Or am I misunderstanding your question?

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Re: AN 8.63 Sankhitta Sutta(Good Will,Mindfulness,Concentration)

Postby daverupa » Tue Nov 20, 2012 8:53 pm

I was asking whether pitisukha can be said to arise due to Brahmaviharas.
    "And how is it, bhikkhus, that by protecting oneself one protects others? By the pursuit, development, and cultivation of the four establishments of mindfulness. It is in such a way that by protecting oneself one protects others.

    "And how is it, bhikkhus, that by protecting others one protects oneself? By patience, harmlessness, goodwill, and sympathy. It is in such a way that by protecting others one protects oneself.
- Sedaka Sutta [SN 47.19]

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Re: AN 8.63 Sankhitta Sutta(Good Will,Mindfulness,Concentration)

Postby mikenz66 » Tue Nov 20, 2012 8:56 pm

Hi Dave,

Is your question about the Jhana factors that are mentioned?
When you have developed this concentration in this way, you should develop this concentration with directed thought & evaluation, you should develop it with no directed thought & a modicum of evaluation, you should develop it with no directed thought & no evaluation, you should develop it accompanied by rapture... not accompanied by rapture... endowed with a sense of enjoyment; you should develop it endowed with equanimity.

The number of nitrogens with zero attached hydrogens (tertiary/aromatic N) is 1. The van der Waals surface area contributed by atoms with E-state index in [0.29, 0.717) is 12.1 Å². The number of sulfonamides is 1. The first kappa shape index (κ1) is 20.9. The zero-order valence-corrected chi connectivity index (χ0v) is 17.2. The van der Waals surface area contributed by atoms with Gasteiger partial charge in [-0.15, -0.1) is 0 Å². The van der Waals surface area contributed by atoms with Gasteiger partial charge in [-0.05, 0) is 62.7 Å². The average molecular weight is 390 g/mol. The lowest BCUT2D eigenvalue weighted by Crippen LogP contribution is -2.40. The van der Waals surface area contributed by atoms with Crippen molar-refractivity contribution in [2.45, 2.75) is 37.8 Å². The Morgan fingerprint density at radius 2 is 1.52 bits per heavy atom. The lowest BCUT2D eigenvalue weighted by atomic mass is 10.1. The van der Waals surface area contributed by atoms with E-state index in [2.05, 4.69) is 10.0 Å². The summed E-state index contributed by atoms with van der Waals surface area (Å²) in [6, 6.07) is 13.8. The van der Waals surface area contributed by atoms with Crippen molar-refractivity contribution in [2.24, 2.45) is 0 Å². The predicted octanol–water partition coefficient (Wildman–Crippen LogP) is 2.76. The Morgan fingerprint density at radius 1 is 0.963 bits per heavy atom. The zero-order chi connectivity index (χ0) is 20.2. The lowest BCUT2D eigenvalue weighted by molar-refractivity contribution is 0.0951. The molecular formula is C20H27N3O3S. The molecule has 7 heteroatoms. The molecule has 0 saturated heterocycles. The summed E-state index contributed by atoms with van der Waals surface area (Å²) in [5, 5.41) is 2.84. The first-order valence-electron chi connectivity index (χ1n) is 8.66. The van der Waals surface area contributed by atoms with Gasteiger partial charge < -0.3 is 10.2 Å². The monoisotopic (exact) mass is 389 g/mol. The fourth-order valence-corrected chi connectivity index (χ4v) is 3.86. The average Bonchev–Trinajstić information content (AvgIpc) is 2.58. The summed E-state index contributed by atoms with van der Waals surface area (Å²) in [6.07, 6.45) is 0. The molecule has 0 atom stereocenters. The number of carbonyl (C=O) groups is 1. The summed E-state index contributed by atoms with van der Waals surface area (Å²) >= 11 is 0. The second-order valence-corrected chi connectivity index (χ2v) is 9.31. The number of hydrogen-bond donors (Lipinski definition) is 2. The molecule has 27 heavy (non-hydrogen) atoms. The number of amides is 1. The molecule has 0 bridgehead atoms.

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Re: AN 8.63 Sankhitta Sutta(Good Will,Mindfulness,Concentration)

Postby Sam Vara » Tue Nov 20, 2012 10:02 pm

mikenz66 wrote:Hi Sam,

Yes, it is very interesting. Actually, it seems to me that there are quite a number of suttas that discuss various developmental approaches. However, as you say, certain suttas, such as the Anapanasati and Satipatthana Suttas, have become particularly popular.

On the other hand, it is not uncommon for teachers to teach brahmaviharas (or, at least some basic metta) as a preparation for satipatthana practice. Particularly if the student is having issues with anger, self-hatred, and so on, which can make satipatthana rather unbearable.

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Mike


Yes, sorry, I wasn't clear. I am aware of other developmental approaches, but this particular one seems to be unique.

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Re: AN 8.63 Sankhitta Sutta(Good Will,Mindfulness,Concentration)